July 25, 2016
Missouri insurance regulators resolve United Healthcare dispute
Jefferson City, Mo - The Missouri Department of Insurance recently reached an agreement with United Healthcare Insurance Company, All Savers Insurance Company and United Healthcare Life Insurance Company to resolve allegations that the insurers "unlawfully restricted member's access" to members own medical providers by utilizing primary care physicians as "gatekeepers." Gatekeepers are insurer physicians, who had to give permission or a referral before a member could see or be treated by another in-network provider.
"Consumers should not have to incur the extra time, cost, delay and hassle of going through a 'gatekeeper' just to get access to the their very own doctor already in their very own network," said Department of Insurance Director John M. Huff. "I applaud our market conduct team for working to stop this unnecessary delay of health care access for Missouri consumers."
United Healthcare agreed to cease imposing referral requirements on claims from non-HMO group policies beginning in October 2016. The company will also transition small and large group business to non-HMO products that do not have gatekeeper requirements.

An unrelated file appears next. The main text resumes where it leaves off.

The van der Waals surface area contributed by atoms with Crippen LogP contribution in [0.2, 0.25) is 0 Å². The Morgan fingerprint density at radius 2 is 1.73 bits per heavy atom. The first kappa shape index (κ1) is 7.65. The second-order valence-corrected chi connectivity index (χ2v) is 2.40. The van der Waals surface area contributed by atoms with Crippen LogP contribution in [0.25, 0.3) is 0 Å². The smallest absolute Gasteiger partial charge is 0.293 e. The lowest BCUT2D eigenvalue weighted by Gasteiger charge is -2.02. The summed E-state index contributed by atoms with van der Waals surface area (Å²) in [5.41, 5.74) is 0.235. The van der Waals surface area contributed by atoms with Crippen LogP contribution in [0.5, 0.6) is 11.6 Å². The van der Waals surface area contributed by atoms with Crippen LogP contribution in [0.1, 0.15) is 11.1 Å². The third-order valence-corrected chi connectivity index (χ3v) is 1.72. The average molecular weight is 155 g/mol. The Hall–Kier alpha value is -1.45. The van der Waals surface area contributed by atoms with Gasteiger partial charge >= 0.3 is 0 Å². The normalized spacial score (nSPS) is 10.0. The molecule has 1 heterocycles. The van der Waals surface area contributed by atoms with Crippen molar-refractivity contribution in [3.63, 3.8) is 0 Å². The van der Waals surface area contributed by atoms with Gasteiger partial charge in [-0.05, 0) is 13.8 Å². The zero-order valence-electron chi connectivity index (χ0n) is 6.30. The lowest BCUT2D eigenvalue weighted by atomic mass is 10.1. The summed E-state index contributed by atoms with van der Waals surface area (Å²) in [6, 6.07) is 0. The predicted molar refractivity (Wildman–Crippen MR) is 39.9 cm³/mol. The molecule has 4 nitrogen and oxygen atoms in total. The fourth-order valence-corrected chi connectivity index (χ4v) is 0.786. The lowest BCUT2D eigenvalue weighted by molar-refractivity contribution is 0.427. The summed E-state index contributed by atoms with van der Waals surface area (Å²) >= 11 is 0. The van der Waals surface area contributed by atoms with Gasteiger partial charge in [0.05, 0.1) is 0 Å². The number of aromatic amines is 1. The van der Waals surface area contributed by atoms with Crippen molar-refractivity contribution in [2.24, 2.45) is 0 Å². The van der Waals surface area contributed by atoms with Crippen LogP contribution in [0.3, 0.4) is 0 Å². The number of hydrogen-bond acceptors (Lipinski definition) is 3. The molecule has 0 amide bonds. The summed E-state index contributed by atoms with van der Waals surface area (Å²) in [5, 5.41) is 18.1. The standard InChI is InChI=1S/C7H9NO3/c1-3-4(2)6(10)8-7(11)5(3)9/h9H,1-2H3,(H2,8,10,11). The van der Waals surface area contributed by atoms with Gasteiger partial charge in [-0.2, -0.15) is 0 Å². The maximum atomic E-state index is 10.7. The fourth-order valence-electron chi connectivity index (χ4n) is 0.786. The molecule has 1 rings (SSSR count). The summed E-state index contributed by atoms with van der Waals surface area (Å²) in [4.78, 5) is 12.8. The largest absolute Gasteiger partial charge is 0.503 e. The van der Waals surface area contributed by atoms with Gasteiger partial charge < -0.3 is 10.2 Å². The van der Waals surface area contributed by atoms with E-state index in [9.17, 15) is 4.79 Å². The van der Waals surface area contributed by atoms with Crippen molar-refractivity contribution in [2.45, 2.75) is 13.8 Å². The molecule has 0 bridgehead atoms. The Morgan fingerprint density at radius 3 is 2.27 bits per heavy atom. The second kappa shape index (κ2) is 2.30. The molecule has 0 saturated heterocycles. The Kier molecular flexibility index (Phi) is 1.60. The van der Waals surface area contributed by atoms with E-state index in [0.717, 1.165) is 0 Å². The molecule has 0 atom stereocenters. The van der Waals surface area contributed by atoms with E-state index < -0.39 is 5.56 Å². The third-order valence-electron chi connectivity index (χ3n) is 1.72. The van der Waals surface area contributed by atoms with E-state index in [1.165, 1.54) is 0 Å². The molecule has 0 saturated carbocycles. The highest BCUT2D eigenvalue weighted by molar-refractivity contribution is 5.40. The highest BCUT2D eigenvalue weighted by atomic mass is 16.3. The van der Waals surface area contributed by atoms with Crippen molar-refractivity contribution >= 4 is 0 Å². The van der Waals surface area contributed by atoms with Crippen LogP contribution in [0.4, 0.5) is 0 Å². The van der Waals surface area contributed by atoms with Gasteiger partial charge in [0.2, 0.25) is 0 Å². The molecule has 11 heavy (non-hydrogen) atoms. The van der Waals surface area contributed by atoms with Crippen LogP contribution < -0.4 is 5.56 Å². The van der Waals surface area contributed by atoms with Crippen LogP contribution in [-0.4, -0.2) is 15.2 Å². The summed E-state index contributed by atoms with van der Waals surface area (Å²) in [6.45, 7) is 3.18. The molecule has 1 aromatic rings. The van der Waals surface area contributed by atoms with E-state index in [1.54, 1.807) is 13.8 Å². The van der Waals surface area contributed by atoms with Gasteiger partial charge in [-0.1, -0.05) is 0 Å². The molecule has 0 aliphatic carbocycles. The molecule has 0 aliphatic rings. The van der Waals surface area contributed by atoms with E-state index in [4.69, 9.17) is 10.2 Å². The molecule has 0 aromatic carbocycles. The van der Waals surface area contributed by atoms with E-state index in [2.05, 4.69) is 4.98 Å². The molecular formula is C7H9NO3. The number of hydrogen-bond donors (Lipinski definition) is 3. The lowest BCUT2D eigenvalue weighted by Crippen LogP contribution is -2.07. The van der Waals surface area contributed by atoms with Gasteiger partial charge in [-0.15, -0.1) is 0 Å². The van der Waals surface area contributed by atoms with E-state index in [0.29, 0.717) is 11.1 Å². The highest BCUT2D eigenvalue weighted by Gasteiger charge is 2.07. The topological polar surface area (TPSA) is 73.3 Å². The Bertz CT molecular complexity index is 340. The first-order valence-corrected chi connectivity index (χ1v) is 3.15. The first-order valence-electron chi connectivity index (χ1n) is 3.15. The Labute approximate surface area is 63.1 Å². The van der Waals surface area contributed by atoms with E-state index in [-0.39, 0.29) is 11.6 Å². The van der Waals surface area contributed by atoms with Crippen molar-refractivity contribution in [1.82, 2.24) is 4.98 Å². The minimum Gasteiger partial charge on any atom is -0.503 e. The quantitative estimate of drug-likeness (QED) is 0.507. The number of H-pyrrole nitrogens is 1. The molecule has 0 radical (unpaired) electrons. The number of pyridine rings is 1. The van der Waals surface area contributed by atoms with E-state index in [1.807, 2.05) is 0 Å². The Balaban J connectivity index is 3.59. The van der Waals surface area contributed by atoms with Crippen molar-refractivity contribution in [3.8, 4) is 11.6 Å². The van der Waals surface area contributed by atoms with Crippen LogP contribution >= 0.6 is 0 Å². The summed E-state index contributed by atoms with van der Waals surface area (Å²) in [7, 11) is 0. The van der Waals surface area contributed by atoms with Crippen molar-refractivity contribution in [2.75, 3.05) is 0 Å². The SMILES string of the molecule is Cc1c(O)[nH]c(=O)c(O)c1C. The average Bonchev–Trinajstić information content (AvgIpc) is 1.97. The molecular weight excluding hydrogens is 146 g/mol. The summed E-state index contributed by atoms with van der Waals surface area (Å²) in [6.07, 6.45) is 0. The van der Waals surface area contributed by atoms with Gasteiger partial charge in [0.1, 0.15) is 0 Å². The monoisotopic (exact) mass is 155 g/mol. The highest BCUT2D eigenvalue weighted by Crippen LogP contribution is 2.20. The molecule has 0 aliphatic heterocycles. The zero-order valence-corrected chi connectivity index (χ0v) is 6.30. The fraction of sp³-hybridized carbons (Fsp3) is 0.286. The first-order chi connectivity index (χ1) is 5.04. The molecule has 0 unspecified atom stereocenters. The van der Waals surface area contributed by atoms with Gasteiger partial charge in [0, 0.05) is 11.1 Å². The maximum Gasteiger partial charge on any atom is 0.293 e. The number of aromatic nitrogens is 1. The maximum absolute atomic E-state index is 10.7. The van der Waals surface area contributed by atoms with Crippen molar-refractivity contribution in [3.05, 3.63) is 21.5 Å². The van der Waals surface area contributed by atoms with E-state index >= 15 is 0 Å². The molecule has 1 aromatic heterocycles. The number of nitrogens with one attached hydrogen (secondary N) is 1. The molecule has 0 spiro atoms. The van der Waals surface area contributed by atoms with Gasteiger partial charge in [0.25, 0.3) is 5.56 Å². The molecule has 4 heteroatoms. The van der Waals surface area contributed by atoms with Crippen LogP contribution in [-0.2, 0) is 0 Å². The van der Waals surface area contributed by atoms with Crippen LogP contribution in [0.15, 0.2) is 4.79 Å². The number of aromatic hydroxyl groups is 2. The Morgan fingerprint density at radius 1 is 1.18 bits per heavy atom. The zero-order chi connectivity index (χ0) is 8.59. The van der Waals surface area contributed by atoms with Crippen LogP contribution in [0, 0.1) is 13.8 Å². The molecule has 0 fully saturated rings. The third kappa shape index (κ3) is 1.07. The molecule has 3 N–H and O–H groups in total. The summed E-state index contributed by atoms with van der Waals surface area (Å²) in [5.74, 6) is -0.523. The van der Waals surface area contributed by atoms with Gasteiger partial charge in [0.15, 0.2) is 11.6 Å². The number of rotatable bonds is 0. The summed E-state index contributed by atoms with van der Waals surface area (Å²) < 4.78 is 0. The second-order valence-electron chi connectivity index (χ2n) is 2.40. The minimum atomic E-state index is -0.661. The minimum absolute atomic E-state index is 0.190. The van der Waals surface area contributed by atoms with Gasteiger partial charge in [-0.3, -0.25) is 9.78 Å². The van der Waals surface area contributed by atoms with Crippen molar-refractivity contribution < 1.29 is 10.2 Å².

The settlement agreement also provides that United Healthcare and its affiliated company All Savers Insurance Company will pay "direct access," claims, that were improperly denied or reduced for lack of a referral. Direct access claims are those claims for certain types of services or specialists, like gynecologists, where patients are not required to have referrals in order to access these services.
In the agreement, the department also alleges that United Healthcare made false entries in statements used in an investigation, by providing the department with transcripts of two call recordings relating to a member complaint that did not accurately reflect the content of the calls.
In the settlement, the companies agreed to develop written policies and procedures to ensure information provided to the department is complete and accurate. They also agreed to maintain all recordings made in connection with the handling of claims for three years and to provide those recordings to the department upon request.
As part of the settlement United Healthcare paid a fine of $150,000.